This month marks our one year wedding anniversary, and gives me the perfect excuse to feature posts about all the DIY projects and preparations that went into our Cancun destination wedding, last September.
One of the items I knew I wanted to devote the most DIY time to were the wedding invitations. I felt really strongly that when you’re asking friends and family to travel to see you get hitched, the invitations have to set the tone for what your guests can expect, and provide thorough information without feeling like you just delivered a 100+ page manual.
Destination weddings also require that your guests devote their vacation time and money to your wedding, so I wanted the invitations to feel and look like we were inviting our people on a great adventure they wouldn’t regret.
After our save the date post cards [ see the post here], I thought it would be perfect to keep with the destination theme and create a passport invitation. My talented friend, Jehoaddan Kulakoff designed our custom invitations. The passport route allowed me to have several pages of information delivered in a unique way without overwhelming the guests.
Each page delivered focused content, and helped us provide details we couldn’t fit into a standard one-page invite. There are tons of online tutorials that helped me figure out what information was important to feature and also how to assemble the passports. (These one, and two were particularly helpful, and even featured instructions on how to DIY the passports entirely on your own, at home.)
For the passport we had a total of six pages to work with, and we were really diligent about carrying the passport concept throughout. The cover featured our wedding logo, which we then emulated in other details. The first page resembled an actual passport with a photo and our information listed similar to a real passport. I especially loved the small details, like the passport number on top was disguised as the date of the wedding.
Then Jehoaddan created a themed header for each page, this helped anchor the content. Next page included the wedding events, which highlighted not only the actual ceremony details, but also a few things we planned for our guests.
Because we were inviting close friends and family and asking them to travel, I really wanted everyone attending to feel like they were going to be a part of our celebration.
Our wedding invitations asked all guests to wear a shade of purple to our wedding, so on one of the pages we titled “the dress code,” we featured a color palette to help guests identify a family of purple shades. Ultimately, this turned out so beautiful and although some folks felt like we added extra pressure, having everyone in our wedding colors looked exquisite and I would do it again, in a heartbeat.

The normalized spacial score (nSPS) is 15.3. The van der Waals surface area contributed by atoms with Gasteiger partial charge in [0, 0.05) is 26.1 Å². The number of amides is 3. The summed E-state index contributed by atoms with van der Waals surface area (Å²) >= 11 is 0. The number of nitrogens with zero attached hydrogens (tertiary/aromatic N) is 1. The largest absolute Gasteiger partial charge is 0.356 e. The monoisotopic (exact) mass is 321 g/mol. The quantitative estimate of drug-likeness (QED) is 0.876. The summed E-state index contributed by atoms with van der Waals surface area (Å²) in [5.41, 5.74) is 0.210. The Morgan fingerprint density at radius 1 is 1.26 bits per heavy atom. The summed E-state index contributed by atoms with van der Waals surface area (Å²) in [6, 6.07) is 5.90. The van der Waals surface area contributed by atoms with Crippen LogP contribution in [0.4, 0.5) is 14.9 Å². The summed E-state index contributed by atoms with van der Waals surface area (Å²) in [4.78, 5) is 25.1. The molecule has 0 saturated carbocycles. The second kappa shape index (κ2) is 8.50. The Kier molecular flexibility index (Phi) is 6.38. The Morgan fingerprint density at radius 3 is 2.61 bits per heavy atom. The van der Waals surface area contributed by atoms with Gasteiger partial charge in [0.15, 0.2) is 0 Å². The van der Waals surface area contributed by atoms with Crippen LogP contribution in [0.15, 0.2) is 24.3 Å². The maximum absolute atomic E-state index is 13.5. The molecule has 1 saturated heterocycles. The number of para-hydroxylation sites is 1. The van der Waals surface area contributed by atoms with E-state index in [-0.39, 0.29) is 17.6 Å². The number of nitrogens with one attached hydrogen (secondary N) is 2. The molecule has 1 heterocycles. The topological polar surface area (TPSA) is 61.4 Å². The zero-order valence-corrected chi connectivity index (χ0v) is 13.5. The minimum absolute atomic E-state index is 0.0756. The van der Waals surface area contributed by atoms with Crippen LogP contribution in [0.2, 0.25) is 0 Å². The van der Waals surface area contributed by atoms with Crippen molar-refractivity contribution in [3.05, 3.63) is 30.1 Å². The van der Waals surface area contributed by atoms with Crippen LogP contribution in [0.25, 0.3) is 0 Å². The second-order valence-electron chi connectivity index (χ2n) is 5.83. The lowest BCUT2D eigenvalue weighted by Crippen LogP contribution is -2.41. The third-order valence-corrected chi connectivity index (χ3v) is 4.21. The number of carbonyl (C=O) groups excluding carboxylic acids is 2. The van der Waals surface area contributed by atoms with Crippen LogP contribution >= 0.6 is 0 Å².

Our RSVP card was created to look like an airport ticket. I hoped it would help the guests build on their excitement for the trip.
Once Jehoaddan designed the invitations and the RSVP card, I had them printed at a local print shop, with a perforated edge to make it a standard postcard, so guests could simply drop it in the mail.
Then the real work began. To help transform the printed papers into an actual passport I bought a puncher from Michael’s to make the corners of the passport rounded, like the real thing.
Next, was scoring the pages. This is a super important step that I learned about through the tutorials above. It helped the pages have a professional looking crease. The printers also offered that option, but I had already splurged on expensive paper, so I saved a couple hundred bucks and DIY’d with another friend. ( I was so lucky to have friends that agreed to help in exchange for small gifts and mostly wine.)
Jehoaddan was really insistent on adding a liner to my envelopes. Truthfully, I have never heard of such a thing, but after some research and browsing, I decided it would really help create more drama around the design of the passport. You can easily buy already made liners, but I couldn’t find a pattern I liked, so I DIY’d them. In hindsight, I probably shouldn’t have. It took forever mostly because I refused to buy an envelope liner kit and made my own. Don’t do this. Buy the $13 kit and save 6 hours.
Instead, I found this paper and cut each liner by hand and glued it to the envelope. It really helped transform the simple envelopes and made them look special and unique.
To assemble, I bought a purple ribbon and a friend and I spent an evening stapling the passport together and then adding the ribbon to help hold the RSVP card in place.
This was definitely a labor of love, but I enjoyed every minute of it, (well maybe not every minute), but it was well worth the effort and we were excited to send these out into the world. [ If you missed the other wedding posts, you can see them here and here.]